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Sunday, 31 May 2009

A Short Cut to Manhood, Uganda - Page 2

Written by David Bentley
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The threshold, a tree branch on the ground, has been crossed. The 16-year-old boy, the candidate, steps forward. He's about to become a man. The crowd encircled around him inches forward, craning for a better look. Children crawl beneath the forest of legs, hoping for a glimpse.

We've finished five days of work but haven't accomplished much. We non-Ugandans tend to melt in the heat. We work for four hours starting at 9 AM. By 1 PM, it's at least in the mid-80s, which in itself is not so bad, but the sun here is intense and we have no shade. Direct sunlight during four hours of digging trenches, carrying bricks, or mixing cement is enough. We feel bad we can't do more. Nonetheless, the locals are more than appreciative, humblingly so. Work is often interrupted by those who want to shake our hands. A 'well done' or 'thank you for coming' always follows. That manages to give us a momentary boost; the wheel barrow moves a little faster.

Breaks are occasionally provided by high-speed processions of circumcision candidates surrounded by as many as 30 family members and well-wishers.

Circumcision is a very big deal. It is a rite of passage for boys between 15 and 18-years-old, and it only happens once every two years. The ceremony is a three-day process which ends with a knife.

For a goat, the ceremony begins with a knife. It's slaughtered and the dung inside its body is spread on the candidate's face. He wraps a dark cloth around himself, carries batons in each hand with a whistle around his neck, and wears what looks like a New Year's party hat on his head, complete with glittery plastic tassels. A Short Cut to Manhood, male circumcision, rite of passage, circumcision ritual, Lwemuna Village, Uganda, Uganda rituals, Mount Elgon, David BentleyThis is his uniform during his two day run through the nearby villages. On the third day, in front of the surgeon, encircled by a crowd of hundreds at his uncle’s house, the running ends....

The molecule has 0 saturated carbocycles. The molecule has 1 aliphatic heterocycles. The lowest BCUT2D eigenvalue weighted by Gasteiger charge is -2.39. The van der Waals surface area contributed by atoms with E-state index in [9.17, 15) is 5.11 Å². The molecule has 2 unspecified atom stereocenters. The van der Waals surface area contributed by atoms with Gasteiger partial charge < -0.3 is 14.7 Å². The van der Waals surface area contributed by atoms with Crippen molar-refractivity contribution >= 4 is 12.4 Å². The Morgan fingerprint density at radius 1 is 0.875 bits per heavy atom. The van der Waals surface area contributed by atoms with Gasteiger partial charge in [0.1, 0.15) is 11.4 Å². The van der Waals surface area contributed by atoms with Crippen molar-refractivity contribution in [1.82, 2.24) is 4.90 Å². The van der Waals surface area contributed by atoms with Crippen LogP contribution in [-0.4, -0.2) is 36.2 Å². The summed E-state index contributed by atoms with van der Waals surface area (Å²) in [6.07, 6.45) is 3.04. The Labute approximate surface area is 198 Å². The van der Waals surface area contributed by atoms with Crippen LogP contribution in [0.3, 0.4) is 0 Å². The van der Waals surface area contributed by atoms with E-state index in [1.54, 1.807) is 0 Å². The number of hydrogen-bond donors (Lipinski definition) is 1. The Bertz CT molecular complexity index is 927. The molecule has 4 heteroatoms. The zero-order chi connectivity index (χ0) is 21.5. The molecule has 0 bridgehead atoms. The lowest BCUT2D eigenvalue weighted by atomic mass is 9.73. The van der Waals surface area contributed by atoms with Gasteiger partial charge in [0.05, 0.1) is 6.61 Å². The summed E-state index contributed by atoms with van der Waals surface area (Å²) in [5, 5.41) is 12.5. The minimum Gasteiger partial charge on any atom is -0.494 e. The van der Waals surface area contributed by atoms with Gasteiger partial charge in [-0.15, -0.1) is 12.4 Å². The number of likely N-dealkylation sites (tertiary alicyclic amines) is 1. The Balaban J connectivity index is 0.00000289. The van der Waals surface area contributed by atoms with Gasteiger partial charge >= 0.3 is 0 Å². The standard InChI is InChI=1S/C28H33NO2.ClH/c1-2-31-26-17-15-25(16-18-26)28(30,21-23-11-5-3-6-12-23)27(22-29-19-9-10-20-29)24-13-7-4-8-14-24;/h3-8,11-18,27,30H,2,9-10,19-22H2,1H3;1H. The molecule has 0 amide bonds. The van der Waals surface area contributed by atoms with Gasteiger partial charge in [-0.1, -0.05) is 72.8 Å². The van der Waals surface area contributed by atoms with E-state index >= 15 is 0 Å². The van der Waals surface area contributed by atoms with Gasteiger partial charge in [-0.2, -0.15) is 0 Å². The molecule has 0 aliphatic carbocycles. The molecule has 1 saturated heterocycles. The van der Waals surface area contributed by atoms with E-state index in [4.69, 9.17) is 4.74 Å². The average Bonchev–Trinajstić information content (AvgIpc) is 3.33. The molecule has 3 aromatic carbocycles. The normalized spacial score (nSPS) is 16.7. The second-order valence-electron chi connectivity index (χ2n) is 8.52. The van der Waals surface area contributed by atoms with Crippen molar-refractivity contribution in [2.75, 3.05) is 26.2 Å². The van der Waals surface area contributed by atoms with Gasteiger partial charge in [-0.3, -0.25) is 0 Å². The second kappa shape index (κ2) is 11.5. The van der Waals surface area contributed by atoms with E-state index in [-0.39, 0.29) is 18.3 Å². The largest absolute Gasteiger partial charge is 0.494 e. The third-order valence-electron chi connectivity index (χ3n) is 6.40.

A Short Cut to Manhood, male circumcision, rite of passage, circumcision ritual, Lwemuna Village, Uganda, Uganda rituals, Mount Elgon, David BentleyThe whistle blows. The surgeon has finished. Two slices--top and bottom--is all it took. Female family members, who had been sequestered inside the house, explode into the yard dancing and singing. The mother, who’s face is also coated in goat dung, leads the group. The men who formed the circle around the candidate raise their clubs, sticks, and machetes and cheer. The weapons are not needed today (and, in reality, are never needed). The surgeon has done a good job and will not be chopped and beaten to death.

 

A Short Cut to Manhood, male circumcision, rite of passage, circumcision ritual, Lwemuna Village, Uganda, Uganda rituals, Mount Elgon, David BentleyThe only people not celebrating are the candidate’s father and uncles. They take the foreskin and hurry in the direction opposite those streaming into the yard. They must dispose of the foreskin so it won't fall into the hands of someone who might wish to curse the candidate.

(Page 2 of 3)
Last modified on Sunday, 16 December 2012

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